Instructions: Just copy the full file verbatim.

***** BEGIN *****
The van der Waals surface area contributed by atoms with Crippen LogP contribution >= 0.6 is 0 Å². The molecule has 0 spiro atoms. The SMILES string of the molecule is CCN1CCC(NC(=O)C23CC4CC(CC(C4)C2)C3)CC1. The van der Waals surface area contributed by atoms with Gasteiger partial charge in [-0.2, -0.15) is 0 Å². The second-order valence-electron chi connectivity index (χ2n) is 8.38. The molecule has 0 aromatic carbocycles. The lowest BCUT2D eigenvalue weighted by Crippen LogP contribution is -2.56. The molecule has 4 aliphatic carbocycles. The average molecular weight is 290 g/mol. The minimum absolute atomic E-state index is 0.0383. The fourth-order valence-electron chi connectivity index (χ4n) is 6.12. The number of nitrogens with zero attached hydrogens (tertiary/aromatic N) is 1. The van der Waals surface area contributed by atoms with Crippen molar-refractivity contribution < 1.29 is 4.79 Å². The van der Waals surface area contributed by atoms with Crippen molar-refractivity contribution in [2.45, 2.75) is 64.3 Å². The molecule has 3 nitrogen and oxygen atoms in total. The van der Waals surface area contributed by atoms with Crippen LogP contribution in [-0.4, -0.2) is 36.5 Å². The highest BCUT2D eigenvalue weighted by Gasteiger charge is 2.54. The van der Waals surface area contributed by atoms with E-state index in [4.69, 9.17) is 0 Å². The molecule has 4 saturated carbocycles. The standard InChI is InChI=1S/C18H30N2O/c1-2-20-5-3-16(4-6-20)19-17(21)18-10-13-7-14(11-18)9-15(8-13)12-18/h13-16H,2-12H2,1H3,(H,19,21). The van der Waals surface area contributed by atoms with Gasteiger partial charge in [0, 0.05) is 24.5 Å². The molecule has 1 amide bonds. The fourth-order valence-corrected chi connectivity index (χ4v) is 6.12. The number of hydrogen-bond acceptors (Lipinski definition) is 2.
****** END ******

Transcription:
The van der Waals surface area contributed by atoms with Crippen LogP contribution >= 0.6 is 0 Å². The molecule has 0 spiro atoms. The SMILES string of the molecule is CCN1CCC(NC(=O)C23CC4CC(CC(C4)C2)C3)CC1. The van der Waals surface area contributed by atoms with Gasteiger partial charge in [-0.2, -0.15) is 0 Å². The second-order valence-electron chi connectivity index (χ2n) is 8.38. The molecule has 0 aromatic carbocycles. The lowest BCUT2D eigenvalue weighted by Crippen LogP contribution is -2.56. The molecule has 4 aliphatic carbocycles. The average molecular weight is 290 g/mol. The minimum absolute atomic E-state index is 0.0383. The fourth-order valence-electron chi connectivity index (χ4n) is 6.12. The number of nitrogens with zero attached hydrogens (tertiary/aromatic N) is 1. The van der Waals surface area contributed by atoms with Crippen molar-refractivity contribution < 1.29 is 4.79 Å². The van der Waals surface area contributed by atoms with Crippen molar-refractivity contribution in [2.45, 2.75) is 64.3 Å². The molecule has 3 nitrogen and oxygen atoms in total. The van der Waals surface area contributed by atoms with Crippen LogP contribution in [-0.4, -0.2) is 36.5 Å². The highest BCUT2D eigenvalue weighted by Gasteiger charge is 2.54. The van der Waals surface area contributed by atoms with E-state index in [4.69, 9.17) is 0 Å². The molecule has 4 saturated carbocycles. The standard InChI is InChI=1S/C18H30N2O/c1-2-20-5-3-16(4-6-20)19-17(21)18-10-13-7-14(11-18)9-15(8-13)12-18/h13-16H,2-12H2,1H3,(H,19,21). The van der Waals surface area contributed by atoms with Gasteiger partial charge in [0, 0.05) is 24.5 Å². The molecule has 1 amide bonds. The fourth-order valence-corrected chi connectivity index (χ4v) is 6.12. The number of hydrogen-bond acceptors (Lipinski definition) is 2.